She spoke with her editor, Allyn Johnston. The dynamic between them and the stories Ms. Elhert told us about her childhood were so interesting and inspiring. I also attended a Lois Elhert book discussion at this conference, where we had the chance to create Lois Elhert-inspired art using what was basically scraps and junk. Here are three of our creations (mine's the cat all the way on the right):
After this, I had it in my head that I would do a Lois Elhert program, where I read a few of her books, then let the kids craft with leftover old craft scraps.
I guess it was some time during my description of enthusiastically reusing garbage, when my colleague suggested taking it up a notch and including other illustrators too. Well, to that I say... Consider it done!
I decided to pick 4 illustrators who's art, to me, had a particular kind of distinguished style. First, of course, was Lois Elhert, but deciding on three more was hard! Eventually I chose Michael Hall, Mo Willems, and Jean Marzollo (I Spy) to complete the list.
Like I said, I'm out on disability, but my colleague executed this program so beautifully. She is incredibly artistic and a talented librarian; the kids were almost lucky to have her fill in for me. There is no way I would have pulled this off as well as she did.
I'll take credit for the plan though. I envisioned this:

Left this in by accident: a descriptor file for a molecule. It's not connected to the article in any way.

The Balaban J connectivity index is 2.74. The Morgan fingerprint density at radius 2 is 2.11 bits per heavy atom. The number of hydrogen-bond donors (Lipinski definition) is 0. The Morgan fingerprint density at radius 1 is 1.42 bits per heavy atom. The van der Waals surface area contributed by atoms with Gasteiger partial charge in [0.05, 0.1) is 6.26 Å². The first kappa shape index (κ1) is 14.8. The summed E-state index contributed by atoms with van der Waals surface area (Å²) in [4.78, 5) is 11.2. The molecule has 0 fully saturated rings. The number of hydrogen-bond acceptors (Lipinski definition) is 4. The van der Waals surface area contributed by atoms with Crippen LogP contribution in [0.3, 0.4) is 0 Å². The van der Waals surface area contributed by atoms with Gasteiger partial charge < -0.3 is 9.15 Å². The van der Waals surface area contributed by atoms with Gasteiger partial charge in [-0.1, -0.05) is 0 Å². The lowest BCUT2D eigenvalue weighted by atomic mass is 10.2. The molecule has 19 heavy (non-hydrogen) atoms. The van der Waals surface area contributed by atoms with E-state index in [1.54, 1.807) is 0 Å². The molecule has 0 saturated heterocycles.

4 stations set up around the room-- one for each artist: Lois Ehlert, Michael Hall, Mo Willems, and Jean Marzollo. I planned to put books from each illustrator on the tables and briefly go through the different art techniques they used with the kids. Then the kids would get a chance to create art in the style of each illustrator.
On the Lois Ehlert table: MISCELLANEOUS JUNK AND SCRAPS (with a side of enthusiasm)!
On the Michael Hall table: I'd envisioned this being somewhat similar but instead of just junk, there would be die-cut shapes.
On the Mo Willems table: These "How To Draw Pigeon" sheets from Classymommy.com and, of course, paper and pencils.
On the Jean Marzollo table: A bunch of little toys and miscellaneous things and some kind of trays or plates. Then have the kids create a "scene" by arranging the stuff and then choosing one random item to "spy".
Here is how my colleague set up the room. I love how she put everything around the perimeter of the room, like an awesome, creative buffet. Did I mention she's wonderful?
|Lois Elhert Table|
|Michael Hall Table|
|Mo Willems Table|
|Jean Marzollo Table|
Here are some of our creative young patrons making really impressive art (I shouldn't be surprised):